A year ago this week I planted a little postage-stamp of a garden for a neighbor of mine around the corner on Castro, and they recently contacted me to “freshen up” the space. I’d originally planted a succulent garden for them, tucked in under the canopy of their California natives, Ceanothus and Fremontodendron. I just met with them yesterday morning, and thought it would be interesting to report on the process and show what the year has brought.
I walk past the place frequently. It’s been exciting to watch it establish, and interesting to see what’s been languishing. Mostly, it’s been performing quite well, but some plants are not growing nearly as quickly as I would have expected of them. Talk about a study in microclimates! I mean, this garden is all of ten feet by six feet, perhaps. So to have the same plant, planted on the same day, grow differently within a stretch of five feet is really interesting. The garden is on a steep north-facing slope, and there’s the high wall of the front steps on the southern edge of it. It’s open to the north and west, but with there also being a steep hill to the west, it only gets the summertime direct sun in the afternoon, and nothing to speak of the rest of the year. Bright, just not directly sunny.
Plants like the Aeonium decorum ‘Sunburst’ do fine in shade, but better with a dash of sun. The most exposed ones are frickin’ glorious, whereas the ones that are more sheltered in the nook of the steps are quite small. There are some Aeonium ‘Pinwheel’ against the house that are not quite as tall as they could be after a year, but the clients have been hand-watering, and sparingly at that. Other plants, like Euphorbia ‘Blackbird’ are just really hating it there and have mostly died. The biggest surprise for me, though, is the Sedum rupestre ‘Angelina’, which should have massed out and covered the whole space by now. Instead, it’s a tinier border than when I planted it, and some parts have even died off completely.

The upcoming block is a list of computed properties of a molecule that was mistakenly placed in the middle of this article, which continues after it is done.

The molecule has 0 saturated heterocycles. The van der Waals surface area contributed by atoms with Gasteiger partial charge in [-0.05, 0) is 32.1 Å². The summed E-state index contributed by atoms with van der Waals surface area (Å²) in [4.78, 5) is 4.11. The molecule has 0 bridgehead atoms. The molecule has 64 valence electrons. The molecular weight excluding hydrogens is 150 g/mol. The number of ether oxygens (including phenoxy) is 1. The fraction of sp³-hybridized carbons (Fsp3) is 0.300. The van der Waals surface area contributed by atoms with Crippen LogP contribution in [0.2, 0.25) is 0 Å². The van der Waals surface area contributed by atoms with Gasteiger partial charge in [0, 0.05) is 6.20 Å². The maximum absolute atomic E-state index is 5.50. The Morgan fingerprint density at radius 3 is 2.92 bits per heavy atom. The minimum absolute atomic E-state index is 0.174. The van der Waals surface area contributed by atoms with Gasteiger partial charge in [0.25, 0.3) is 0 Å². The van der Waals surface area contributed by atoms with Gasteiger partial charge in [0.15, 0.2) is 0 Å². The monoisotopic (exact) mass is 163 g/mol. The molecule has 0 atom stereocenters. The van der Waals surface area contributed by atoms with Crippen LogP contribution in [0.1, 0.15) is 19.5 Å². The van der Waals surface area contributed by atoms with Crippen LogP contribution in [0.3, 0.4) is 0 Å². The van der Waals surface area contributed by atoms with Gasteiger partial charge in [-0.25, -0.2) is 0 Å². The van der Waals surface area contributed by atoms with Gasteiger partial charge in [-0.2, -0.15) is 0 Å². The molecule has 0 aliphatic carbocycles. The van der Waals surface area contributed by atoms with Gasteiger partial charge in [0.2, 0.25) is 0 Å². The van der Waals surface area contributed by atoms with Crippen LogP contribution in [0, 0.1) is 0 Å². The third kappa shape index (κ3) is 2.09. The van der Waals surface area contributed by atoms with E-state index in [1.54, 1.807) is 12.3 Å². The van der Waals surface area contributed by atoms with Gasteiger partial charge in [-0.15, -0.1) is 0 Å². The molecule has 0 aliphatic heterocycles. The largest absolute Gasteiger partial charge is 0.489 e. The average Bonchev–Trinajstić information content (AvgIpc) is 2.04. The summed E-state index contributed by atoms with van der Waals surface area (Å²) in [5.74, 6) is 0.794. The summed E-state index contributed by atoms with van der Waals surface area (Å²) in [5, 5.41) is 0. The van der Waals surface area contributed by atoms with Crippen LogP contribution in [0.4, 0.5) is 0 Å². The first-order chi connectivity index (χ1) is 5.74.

The biggest bummer of the space is that the three biggest plants – three large Agave celsii ‘Nova’ – that we planted along the back of the space to hide a concrete pad, all bloomed last summer. Pretty, but deadly. Agaves are monocarpic, meaning “one body.” When they bloom, they die. Then they typically create lots of offshoots – bulbils – at the base to replace themselves. Well, this variety of agave is apparently one of the most frequent of bloomers. Agaves are commonly called century plants because the infrequency of blooming gives (false) legend to them having a 100 year life span, but this particular species blooms in about 8 years. Well, these were 8 years old, evidently. The grower’s entire crop was, for that matter. Fortunately for the client, these were sent to them by mistake – we’d ordered Agave attenuata ‘Nova’, not celsii. Now I’ll have a chance to get what was called for in the first place.
Mostly, they’re just unhappy with how lush the garden isn’t. They’ve seen Patrick’s garden up the street, which is what prompted them to come to Flora Grubb Gardens in the first place to have him design theirs. Actually, that’s a funny story: they just came in with a pic of his garden and said they wanted that, not even knowing it was his! He’s constantly on hand to work with his, though, and keep it lush, and they want it done for them. And so they shall. They’ve given me carte blanche to do as I will with the space, and I’m excited to come back to do more!
Naturally, I’ll keep you posted after next month’s update…